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Peoria Public Radio News
8:17 am
Fri March 1, 2013

Assault weapons the topic of debate for IL lawmakers

Illinois lawmakers Thursday heard arguments over whether to ban future sales of so-called "assault weapons." Chicago and Downstate legislators remain split on the issue. And as IPR’s Chris Slaby reports, police officials are split too.

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Peoria Public Radio News
8:11 am
Fri March 1, 2013

IL one step closer to medicaid expansion

An expansion of Medicaid under President Barack Obama's health care overhaul is one step closer in Illinois.

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Peoria Public Radio News
7:14 am
Fri March 1, 2013

Officials find first cases of devastating bat disease in Illinois

Officials in Illinois have found the first cases of a devastating bat disease known as white-nose syndrome in that state. The Illinois Department of Natural Resources says laboratory tests confirmed the fungal disease in two species of bat in four counties, including Monroe County in the Metro East. IDNR endangered species manager Joe Kath says bats play an important role in the environment — and in our economy.

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Peoria Public Radio News
7:04 am
Fri March 1, 2013

Tuition and housing rates at Millikin to remain the same

For the 2nd year in a row, tuition and housing rates at Millikin University are NOT going up. The small private school in Decatur announced Thursday that full-time undergraduate tuition for the academic year starting in the fall would stay at 27-thousand-8-hundred-52 dollars a year --- the same as this year and the year before. Meanwhile, the average annual housing rate will stay at 5-thousand dollars.

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Peoria Public Radio News
6:54 am
Fri March 1, 2013

IL lawmakers struggling with pension overhaul

It was billed as a "day of pensions" in the Illinois House. But it turned into about a half-hour's worth. IPR’s Brian Mackey has more on why Illinois lawmakers are having such a hard time confronting the state's 100-billion-dollar problem.

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State News
9:42 pm
Thu February 28, 2013

Quinn, AFSCME reach tentative deal

  After 15 months of negotiating, Illinois' largest government-employee union has reached a tentative contract deal with the administration of Governor Pat Quinn.  AFSCME spokesman Anders Lindall says the specifics will be kept private for now: "It's a three-year agreement. The details are going to be reviewed by our entire rank-and-file membership. ... The ratification process will get started the week of this coming Monday, March 4." Published reports indicate union members would get pay raises -- even though Quinn declined to pay out some raises from the last contract.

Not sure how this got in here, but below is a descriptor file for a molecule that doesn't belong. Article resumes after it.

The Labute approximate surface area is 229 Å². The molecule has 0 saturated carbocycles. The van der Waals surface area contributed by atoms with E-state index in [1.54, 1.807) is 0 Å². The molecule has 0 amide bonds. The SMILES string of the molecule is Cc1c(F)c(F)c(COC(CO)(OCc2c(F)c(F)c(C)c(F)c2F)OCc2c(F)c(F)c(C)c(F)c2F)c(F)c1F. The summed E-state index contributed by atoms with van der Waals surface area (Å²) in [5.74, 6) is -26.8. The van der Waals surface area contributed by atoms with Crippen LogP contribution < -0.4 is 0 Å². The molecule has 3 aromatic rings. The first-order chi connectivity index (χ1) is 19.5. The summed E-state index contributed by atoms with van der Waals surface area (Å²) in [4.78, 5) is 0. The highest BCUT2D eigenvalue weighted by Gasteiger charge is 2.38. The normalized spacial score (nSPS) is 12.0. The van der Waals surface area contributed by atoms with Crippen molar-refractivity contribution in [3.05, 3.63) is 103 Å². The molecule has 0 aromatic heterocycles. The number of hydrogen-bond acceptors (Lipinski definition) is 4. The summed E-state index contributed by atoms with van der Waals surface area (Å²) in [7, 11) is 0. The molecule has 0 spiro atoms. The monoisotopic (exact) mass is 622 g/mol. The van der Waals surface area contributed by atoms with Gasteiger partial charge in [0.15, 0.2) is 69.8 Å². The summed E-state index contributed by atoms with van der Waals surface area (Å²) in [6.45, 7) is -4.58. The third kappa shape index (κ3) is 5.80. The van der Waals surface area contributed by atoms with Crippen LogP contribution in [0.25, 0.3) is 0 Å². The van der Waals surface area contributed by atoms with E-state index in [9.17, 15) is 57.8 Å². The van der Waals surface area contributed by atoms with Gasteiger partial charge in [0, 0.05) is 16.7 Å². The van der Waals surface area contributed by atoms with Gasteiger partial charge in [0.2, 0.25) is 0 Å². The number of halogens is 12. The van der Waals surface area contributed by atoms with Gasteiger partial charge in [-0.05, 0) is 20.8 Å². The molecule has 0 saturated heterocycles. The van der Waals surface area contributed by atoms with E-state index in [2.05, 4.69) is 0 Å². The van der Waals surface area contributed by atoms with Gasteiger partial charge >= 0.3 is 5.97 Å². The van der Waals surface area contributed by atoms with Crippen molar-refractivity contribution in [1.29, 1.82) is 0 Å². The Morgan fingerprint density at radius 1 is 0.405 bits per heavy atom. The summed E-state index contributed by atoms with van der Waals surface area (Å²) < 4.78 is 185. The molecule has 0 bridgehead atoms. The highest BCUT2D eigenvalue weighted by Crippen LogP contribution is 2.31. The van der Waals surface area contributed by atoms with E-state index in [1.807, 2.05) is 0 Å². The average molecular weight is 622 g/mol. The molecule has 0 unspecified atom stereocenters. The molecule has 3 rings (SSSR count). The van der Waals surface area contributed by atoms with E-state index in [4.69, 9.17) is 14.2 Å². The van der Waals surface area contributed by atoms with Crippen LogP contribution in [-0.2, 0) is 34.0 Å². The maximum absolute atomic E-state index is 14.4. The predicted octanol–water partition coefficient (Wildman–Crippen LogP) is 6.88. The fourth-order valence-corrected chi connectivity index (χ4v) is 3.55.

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Government
9:26 pm
Thu February 28, 2013

Area passenger rail hopes hit funding snag

Chances are slim for securing current federal funding to help bring passenger rail service between Peoria and Bloomington/Normal.  Peoria Public Radio’s Alex Rusciano reports:  The Mayors from Peoria and Normal traveled with staff to Washington D.C. in January asking for $4 million to pay for the rail project’s environmental review and pre-engineering costs.  Officials with the federal transit administration are now saying that there’s no federal planning money currently available to help pay for the project.

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Health
8:35 pm
Thu February 28, 2013

Changes coming in healthcare

Iowa Health System and its affiliate Methodist Medical Center hosted an informational session yesterday on Coordinated Care.  More than a hundred business people attended the event to learn more about changes coming to the healthcare system. 

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Peoria Public Radio News
8:44 am
Thu February 28, 2013

Deere and Company holds annual meeting

Despite the snow, hundreds of shareholders came to Deere and Company for its annual meeting. Wednesday morning at world headquarters in the Quad Cities (Moline), they voted on routine business, watched videos, listened to the CEO, and asked a few questions. 

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Peoria Public Radio News
8:14 am
Thu February 28, 2013

Proposal to prohibit colleges from requiring students to reveal passwords

  A proposal advancing in the Illinois General Assembly would prohibit colleges and universities from requiring students to reveal social media passwords. But that ban would not apply to elementary and high schools.  IPR’s Chris Slaby reports. Universities would be barred from asking for social media passwords or forcing students to open up their accounts. Elementary and high schools can require kids hand over passwords if they believe the accounts have evidence the student violated school policy. But schools' policies would have to warn parents that's a possibility.

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